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Comics

Marvel’s Biggest Missed Opportunity

It’s kind of shocking how quickly the tables have turned on the big two in the comics industry.  Just a few years ago, while DC was languishing under the “New 52”, Marvel was having a creative boom.  Whether it was Matt Fraction and David Aja bringing a fresh take to Hawkeye, their first headlining Muslim hero, or amazing women taking on important roles in their universe (Carol as Captain Marvel, Jane Foster Thor, SQUIRREL GIRL), things seemed to be looking up for the House of Ideas.  It all came to a satisfying crescendo with 2015’s Secret Wars event, which should’ve allowed Marvel to set up their new universe exactly as they saw fit.  Somebody dead that you need alive?  Go for it.  It was a golden opportunity.

So what went wrong?  To me, it comes down to one thing, and that’s the constant stream of events.  Crossover events can be fun, no doubt, but when you are ALWAYS preparing for the next big thing (and there’s 2 or 3 of them every year), you’re not able to do any justice to the stories of the individual characters.  A rebooted universe, renumbered and starting over to boot, should be all about bringing new readers into the fold.  The guy reading Spider-Man for the past 10 years is in, you know?  The grognards might roll their eyes at yet another renumbering, but as long as the book is still there and Spidey is still himself, they’ll stick around.  A new number 1 issue should be a jumping-on point for the MCU fans, or kids, or whoever it is you want to start reading comics.  But with the constant event cycle churning, you never give that new reader a chance to get to know the character before their life and story are interrupted.

Post-Secret Wars, you rolled straight into Avengers: Standoff!, with Spider-Women and Apocalypse Wars disrupting some of the Spider-centric and X-Men books.  That all led into Civil War II, a sequel event nobody asked for, which included some character assassination of Captain Marvel to boot.  But you barely caught your breath before the Spider-books were disrupted by another event, a Clone Conspiracy revival.  The X-Men and Inhumans fought, a bunch of monsters were fought, and then you may have heard about that whole Secret Empire thing.  It’s exhausting just to read all of that.  Imagine you are a new comics fan, how do you reconcile all of that?  If fifteen to twenty books every month have some event banner on ’em, and put the character building on hold for some other story, why would you keep reading?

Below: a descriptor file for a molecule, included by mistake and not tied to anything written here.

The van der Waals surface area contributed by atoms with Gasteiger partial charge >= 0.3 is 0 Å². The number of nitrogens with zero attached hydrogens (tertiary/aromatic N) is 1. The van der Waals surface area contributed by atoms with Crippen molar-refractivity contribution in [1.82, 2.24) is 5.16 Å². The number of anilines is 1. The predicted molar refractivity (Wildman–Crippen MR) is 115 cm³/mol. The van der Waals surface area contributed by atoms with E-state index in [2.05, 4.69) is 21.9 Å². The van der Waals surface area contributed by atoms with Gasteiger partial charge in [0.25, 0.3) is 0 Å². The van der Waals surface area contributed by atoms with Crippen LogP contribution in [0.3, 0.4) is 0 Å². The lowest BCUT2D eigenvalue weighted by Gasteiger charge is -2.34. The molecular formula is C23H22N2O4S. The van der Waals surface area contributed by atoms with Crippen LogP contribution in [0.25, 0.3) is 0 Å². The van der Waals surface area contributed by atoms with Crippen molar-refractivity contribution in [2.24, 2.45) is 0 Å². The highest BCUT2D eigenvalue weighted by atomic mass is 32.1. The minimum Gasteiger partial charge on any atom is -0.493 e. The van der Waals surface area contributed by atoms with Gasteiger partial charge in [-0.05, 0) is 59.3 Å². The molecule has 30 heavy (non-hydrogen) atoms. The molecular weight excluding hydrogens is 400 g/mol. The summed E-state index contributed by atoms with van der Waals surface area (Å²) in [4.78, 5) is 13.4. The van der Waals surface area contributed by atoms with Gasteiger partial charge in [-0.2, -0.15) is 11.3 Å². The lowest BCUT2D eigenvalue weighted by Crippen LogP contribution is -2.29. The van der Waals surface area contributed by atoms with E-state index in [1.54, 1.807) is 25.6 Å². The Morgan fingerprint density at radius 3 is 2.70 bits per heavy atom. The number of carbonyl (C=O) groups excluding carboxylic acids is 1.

I stopped reading comics as a teen mostly because of the event cycle.  While Infinity Gauntlet was classic, I got annoyed at having things happening across multiple books that I couldn’t afford to buy (and that was when comic books were only $1-$1.50).  Your choice was either to not know what was going on, or to stop buying.  What brought me back to comics was my friends raving about the Matt Fraction/David Aja Hawkeye series, which did it’s own thing and built a deep, interesting story about Clint and Kate.  It was funny, it was experimental, and I fell back in love with comics.  I branched out from there, but always with an eye to comics that had a solid running story of their own (Tom King’s The Vision series for example).  The thing is, whenever I might start to get invested in a more mainline comic, it would get interrupted and I would throw up my hands and decide to trade-wait it, or at least see if the event as a whole that was pre-empting my normal programming was worth it.  Spoiler alert:  most of them haven’t been, so I’ve pretty much stopped buying Marvel comics.  There are still some gems here and there (Black Widow, Ms. Marvel although she’s well and truly embedded in the event cycle now, one or two others) but most I’m content to wait for Marvel Unlimited to go on sale again to catch up.

Marvel’s comic books are in fairly dire straits right now – a gimmick Spider-Man issue was number 1, but beyond that, the top 25 is dominated by DC.  Star Wars comics are helping Marvel from being totally embarrassed in the top 100.  When DC can put both double-shipped Batman comics ahead of every Marvel comic but the aforementioned gimmick Spider-Man, you need to make changes.  Some suggestions:

  1. Pare down the lineup.  Marvel released 94 different comics in March.  There were seven different Avengers or related books if you count Great Lakes Avengers (and I’m not counting the Avengers cartoon tie-in book).  Deadpool (or a Deadpool-adjacent character such as Deadpool the Duck) appears in at least 5 or 6 books.  Doctor Strange was in 3!  If you love a specific character, it’s ridiculous to try and follow them.  Trim it down.
  2. Let the stories develop.  I would put this to Marvel as a challenge – the next time the universe is rebooted (and you know they will), let all the comics go one full calendar year telling their own story.  Let the characters shine and develop a following before smashing them against a planet- or universe-destroying entity.
  3. Retain your talent.  Tom King.  Tim Seeley.  Sam Humphries.  James Tynion IV.  It seemed for a while in 2016 you couldn’t go a week without someone new signing an exclusive deal with DC, many of whom had been creating for both companies.  Tom King and Sam Humphries were huge losses in particular.  Marvel has their own stable of talent, but you can’t keep losing creators without it affecting quality.  The same 6 people can’t write all your books, especially if you are releasing 100 a month.